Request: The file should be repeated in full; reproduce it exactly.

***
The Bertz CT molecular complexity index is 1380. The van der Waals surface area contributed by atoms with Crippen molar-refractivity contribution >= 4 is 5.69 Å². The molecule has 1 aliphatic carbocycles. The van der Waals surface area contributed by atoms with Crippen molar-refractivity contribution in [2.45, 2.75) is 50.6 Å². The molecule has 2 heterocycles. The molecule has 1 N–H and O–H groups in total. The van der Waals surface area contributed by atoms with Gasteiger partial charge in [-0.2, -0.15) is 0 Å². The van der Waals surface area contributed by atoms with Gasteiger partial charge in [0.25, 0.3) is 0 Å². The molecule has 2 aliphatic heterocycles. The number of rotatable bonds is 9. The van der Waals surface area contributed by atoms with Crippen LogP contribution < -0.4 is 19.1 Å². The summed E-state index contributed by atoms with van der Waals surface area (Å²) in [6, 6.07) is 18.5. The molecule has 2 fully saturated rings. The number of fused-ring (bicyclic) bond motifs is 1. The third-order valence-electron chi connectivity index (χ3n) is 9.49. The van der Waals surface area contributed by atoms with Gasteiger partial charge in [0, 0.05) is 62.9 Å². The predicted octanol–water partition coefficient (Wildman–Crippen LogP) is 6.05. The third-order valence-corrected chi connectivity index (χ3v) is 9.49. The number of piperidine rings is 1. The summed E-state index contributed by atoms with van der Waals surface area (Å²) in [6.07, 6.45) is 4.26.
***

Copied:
The Bertz CT molecular complexity index is 1380. The van der Waals surface area contributed by atoms with Crippen molar-refractivity contribution >= 4 is 5.69 Å². The molecule has 1 aliphatic carbocycles. The van der Waals surface area contributed by atoms with Crippen molar-refractivity contribution in [2.45, 2.75) is 50.6 Å². The molecule has 2 heterocycles. The molecule has 1 N–H and O–H groups in total. The van der Waals surface area contributed by atoms with Gasteiger partial charge in [-0.2, -0.15) is 0 Å². The van der Waals surface area contributed by atoms with Gasteiger partial charge in [0.25, 0.3) is 0 Å². The molecule has 2 aliphatic heterocycles. The number of rotatable bonds is 9. The van der Waals surface area contributed by atoms with Crippen LogP contribution < -0.4 is 19.1 Å². The summed E-state index contributed by atoms with van der Waals surface area (Å²) in [6, 6.07) is 18.5. The molecule has 2 fully saturated rings. The number of fused-ring (bicyclic) bond motifs is 1. The third-order valence-electron chi connectivity index (χ3n) is 9.49. The van der Waals surface area contributed by atoms with Gasteiger partial charge in [0, 0.05) is 62.9 Å². The predicted octanol–water partition coefficient (Wildman–Crippen LogP) is 6.05. The third-order valence-corrected chi connectivity index (χ3v) is 9.49. The number of piperidine rings is 1. The summed E-state index contributed by atoms with van der Waals surface area (Å²) in [6.07, 6.45) is 4.26.